In the ideal case, the performance of a system shall scale linearly with the size. In many cases, this can not be achieved which leads to insufficient performance for large-scale systems. The typical reasons for the limited performance
Lack of multi-stack support
When building a large scale system, it is important that the infrastructure will support all the required software stacks. It’s not optimal to build one cloud for Linux workloads and a separate one for Windows. Multi-stack support means not only multiple types of guests but also multiple different hypervisors – KVM, Xen, Hyper-V, VMware. Sometimes this requirement comes from a number of legacy applications that need to be supported, but sometimes this could be a requirement coming from a specific workload.
Vendor lock-in is a problem for any scale. But in large scale infrastructures, this could be a really serious financial problem. As it is related to large investments in hardware, software, and staff.
Hardware refresh cycles
Something often overlooked is the hardware refresh cycle. It’s important that after a few years of operation the systems will allow the hardware to be replaced gradually, and not require complete system replacement introducing increased cost, operational complexity, and possibly downtime.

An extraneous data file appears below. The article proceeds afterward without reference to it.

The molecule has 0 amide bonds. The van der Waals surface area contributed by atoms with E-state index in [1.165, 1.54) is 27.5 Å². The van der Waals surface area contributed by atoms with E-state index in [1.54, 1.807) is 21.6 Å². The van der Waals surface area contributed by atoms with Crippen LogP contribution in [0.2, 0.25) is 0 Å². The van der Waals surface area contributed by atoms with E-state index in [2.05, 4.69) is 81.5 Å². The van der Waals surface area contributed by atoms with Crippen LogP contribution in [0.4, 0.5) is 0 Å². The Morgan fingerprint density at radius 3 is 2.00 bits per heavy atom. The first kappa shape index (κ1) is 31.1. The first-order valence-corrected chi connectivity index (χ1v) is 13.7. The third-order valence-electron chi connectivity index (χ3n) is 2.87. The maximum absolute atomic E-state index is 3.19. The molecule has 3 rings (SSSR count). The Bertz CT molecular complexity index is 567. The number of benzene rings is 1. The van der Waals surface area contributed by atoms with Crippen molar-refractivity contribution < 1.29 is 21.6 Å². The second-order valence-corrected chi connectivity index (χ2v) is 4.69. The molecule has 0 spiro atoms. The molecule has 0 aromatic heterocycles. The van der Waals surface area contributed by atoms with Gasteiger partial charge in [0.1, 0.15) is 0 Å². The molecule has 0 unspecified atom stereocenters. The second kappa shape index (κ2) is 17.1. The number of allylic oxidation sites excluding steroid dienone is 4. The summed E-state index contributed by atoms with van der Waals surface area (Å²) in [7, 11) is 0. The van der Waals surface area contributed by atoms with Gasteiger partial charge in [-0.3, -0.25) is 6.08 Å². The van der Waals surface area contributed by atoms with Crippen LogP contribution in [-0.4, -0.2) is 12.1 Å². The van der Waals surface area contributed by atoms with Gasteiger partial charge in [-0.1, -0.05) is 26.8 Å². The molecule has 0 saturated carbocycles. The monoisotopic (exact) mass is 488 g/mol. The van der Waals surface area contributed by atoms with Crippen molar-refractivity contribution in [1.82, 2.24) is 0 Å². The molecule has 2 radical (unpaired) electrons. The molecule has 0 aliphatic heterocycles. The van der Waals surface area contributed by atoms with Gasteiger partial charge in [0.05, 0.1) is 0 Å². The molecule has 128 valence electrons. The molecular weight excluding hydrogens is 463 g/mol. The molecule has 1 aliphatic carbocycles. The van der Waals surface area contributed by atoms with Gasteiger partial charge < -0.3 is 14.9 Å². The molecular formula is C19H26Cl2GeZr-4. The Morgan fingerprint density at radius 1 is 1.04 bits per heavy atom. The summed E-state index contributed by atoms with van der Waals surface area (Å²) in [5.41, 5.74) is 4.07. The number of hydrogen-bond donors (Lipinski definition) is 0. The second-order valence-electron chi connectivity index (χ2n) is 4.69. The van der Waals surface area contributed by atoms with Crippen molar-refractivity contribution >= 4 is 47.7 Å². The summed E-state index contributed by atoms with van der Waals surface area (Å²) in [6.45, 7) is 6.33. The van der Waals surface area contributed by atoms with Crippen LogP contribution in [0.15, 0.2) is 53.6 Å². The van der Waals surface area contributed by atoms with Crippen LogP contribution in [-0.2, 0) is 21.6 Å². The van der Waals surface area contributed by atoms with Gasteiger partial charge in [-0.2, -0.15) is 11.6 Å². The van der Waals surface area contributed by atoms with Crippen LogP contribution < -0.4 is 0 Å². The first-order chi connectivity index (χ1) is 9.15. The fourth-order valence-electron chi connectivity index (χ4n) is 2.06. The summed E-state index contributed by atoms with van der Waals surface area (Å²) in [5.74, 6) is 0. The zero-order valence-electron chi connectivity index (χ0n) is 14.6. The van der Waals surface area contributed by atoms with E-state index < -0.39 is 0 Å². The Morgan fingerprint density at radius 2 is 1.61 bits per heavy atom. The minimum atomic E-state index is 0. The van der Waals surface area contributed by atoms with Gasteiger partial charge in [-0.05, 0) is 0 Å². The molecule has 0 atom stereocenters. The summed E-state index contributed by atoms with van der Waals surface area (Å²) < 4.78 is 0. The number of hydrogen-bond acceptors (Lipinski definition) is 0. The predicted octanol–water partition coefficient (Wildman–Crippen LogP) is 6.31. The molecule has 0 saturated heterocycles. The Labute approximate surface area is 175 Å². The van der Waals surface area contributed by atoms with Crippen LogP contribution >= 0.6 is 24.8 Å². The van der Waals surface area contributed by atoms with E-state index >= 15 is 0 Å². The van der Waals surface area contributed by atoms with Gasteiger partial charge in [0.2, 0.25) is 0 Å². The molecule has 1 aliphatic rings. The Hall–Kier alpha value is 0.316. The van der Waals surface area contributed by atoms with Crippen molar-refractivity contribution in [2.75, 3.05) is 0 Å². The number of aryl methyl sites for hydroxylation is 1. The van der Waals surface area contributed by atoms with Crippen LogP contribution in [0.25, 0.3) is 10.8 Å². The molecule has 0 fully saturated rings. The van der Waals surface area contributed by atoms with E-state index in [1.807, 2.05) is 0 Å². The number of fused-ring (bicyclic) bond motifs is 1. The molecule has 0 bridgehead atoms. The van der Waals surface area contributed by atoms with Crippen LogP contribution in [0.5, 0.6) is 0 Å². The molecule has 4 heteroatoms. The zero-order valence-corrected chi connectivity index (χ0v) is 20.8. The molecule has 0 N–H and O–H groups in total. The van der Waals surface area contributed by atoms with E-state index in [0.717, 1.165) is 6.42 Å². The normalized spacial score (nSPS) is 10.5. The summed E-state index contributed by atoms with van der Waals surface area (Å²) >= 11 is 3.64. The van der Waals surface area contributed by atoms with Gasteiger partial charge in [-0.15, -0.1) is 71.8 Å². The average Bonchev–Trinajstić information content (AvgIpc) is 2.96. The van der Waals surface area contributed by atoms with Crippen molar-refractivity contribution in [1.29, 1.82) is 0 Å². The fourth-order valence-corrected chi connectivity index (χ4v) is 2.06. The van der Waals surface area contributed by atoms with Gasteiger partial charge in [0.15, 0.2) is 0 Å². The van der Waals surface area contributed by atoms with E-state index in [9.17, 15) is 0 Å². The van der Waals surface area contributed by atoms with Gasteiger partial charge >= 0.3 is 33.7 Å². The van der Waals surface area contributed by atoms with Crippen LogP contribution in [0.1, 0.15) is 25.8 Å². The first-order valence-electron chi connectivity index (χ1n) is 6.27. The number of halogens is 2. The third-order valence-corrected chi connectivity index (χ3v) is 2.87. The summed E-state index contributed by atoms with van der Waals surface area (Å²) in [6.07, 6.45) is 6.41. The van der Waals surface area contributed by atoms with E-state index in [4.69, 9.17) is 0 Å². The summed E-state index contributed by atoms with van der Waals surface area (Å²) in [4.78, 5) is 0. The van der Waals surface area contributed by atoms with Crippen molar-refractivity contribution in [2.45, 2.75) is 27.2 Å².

Also, not all parts of the system have the same lifetime – a typical example are the traditional storage systems when the old system could be still completely usable, but there is no feasible option to upgrade it. This requires replacing the entire storage with the next generation product and decommissioning the old system. The ideal solution will allow mixing different generations of hardware in the same system. Allowing the old components to be gradually retired when they are no longer economically viable and don’t force decommission equipment that still can generate revenue.
Also about the refresh cycle – think of it not only at a system level, but also at individual components – for example, does your storage system allow using the latest generation of drives available on the market in the old chassis? Or does it allow using the existing drives from the old system into the brand new one?
Why build IaaS with CloudStack?
Every cloud orchestrator has pros and cons and addresses the challenges we discussed before in a different way. There is no single solution perfect for all cases. But the features and capabilities of CloudStack make it a good fit for many large scale IasS projects.
First, it is an integrated product specially designed for IaaS. This makes it simple to deploy and operate, while at the same time provides all the functions that a typical IaaS operator needs.